Question Why do fingers and toes wrinkle in the bathtub?
The outermost layer of the skin swells when it absorbs water. It is tightly attached to the skin underneath, so it compensates for the increased area by wrinkling. However, new research is investigating the role of digital vasoconstriction (narrowing of blood vessels) of water immersion wrinkling of the skin.
There are various theories as to why fingers and toes wrinkle in water. Most biologists suggest that the tough outer layer of skin made up of dead keratin cells is responsible. Keratin is a protein found in hair, nails, and the outermost layer of our skin.
Our skin is made up of three layers:
- The subcutaneous tissue is the deepest layer. It contains fats and connective tissue along with large blood vessels and nerves.
- The dermis is the middle layer. It contains the blood vessels, nerves, hair roots, and sweat glands.
- The epidermis is the topmost layer. It helps to prevent evaporation of water from the body and to protect the internal layers from harm.
The epidermis is made up of four layers:
- the stratum corneum
- granular layer
- squamous cell layer
- and basal cell layer
The stratum corneum is the outer layer of our skin – the part that we can see and feel. This is the layer with the dead keratin cells.
While a person is in the pool or a bathtub for a long time, the dead keratin cells absorb water. This absorption causes the surface area of the skin to swell, but the outer layer is tightly attached to the living tissue. So, to compensate for the increased surface area, our skin wrinkles.
So why does this happen to hands and feet and not to other parts of the body? Because the hands and feet have the thickest layer of dead keratin cells. Our hands and feet are subjected to a lot of wear and tear. Imagine if the palm of our hands had skin as thin as that on our backs. No fun playing basketball with skin that thin!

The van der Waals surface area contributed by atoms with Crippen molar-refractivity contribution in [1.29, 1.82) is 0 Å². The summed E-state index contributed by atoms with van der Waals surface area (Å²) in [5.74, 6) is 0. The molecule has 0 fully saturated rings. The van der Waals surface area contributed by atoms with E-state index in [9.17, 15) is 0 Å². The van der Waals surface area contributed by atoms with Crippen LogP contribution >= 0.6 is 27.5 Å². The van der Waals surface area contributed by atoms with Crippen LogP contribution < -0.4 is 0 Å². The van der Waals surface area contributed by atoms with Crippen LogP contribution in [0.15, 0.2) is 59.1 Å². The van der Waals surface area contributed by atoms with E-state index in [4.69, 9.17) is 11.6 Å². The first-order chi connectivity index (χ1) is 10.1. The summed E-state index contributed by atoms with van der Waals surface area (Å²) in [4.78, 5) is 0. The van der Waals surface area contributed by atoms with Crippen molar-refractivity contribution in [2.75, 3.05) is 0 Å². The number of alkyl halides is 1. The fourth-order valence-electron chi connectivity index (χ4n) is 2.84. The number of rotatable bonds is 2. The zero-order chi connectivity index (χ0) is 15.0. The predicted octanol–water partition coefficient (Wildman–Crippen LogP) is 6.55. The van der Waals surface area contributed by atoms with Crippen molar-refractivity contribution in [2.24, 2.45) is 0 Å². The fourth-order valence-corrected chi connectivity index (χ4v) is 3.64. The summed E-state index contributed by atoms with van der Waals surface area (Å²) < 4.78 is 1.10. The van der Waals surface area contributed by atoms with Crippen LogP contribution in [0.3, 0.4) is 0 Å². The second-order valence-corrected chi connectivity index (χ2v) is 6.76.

Scientists continue to look for the exact mechanisms of why our fingers and toes wrinkle when immersed in water (Wilder-Smith et al, Hsieh et al). One theory gaining recognition is the role of digital vasoconstriction (narrowing of blood vessels). When hands are immersed in water it seems that the nerve fibers are triggered to “shrink” and glomus bodies (body temperature regulators in the skin) in the hand lose volume, which then pulls the skin structures downwards to produce wrinkling. Studies on patients with loss of nerve function in their hands due to a disorder or replantation of amputated fingers exhibit no or slight wrinkling in the fingers when immersed in water (Hsieh et al). As the nerve functions return, so did the wrinkling.
For more fascinating facts about the skin see the following Web sites and further reading sections.
Published: 11/19/2019. Author: Science Reference Section, Library of Congress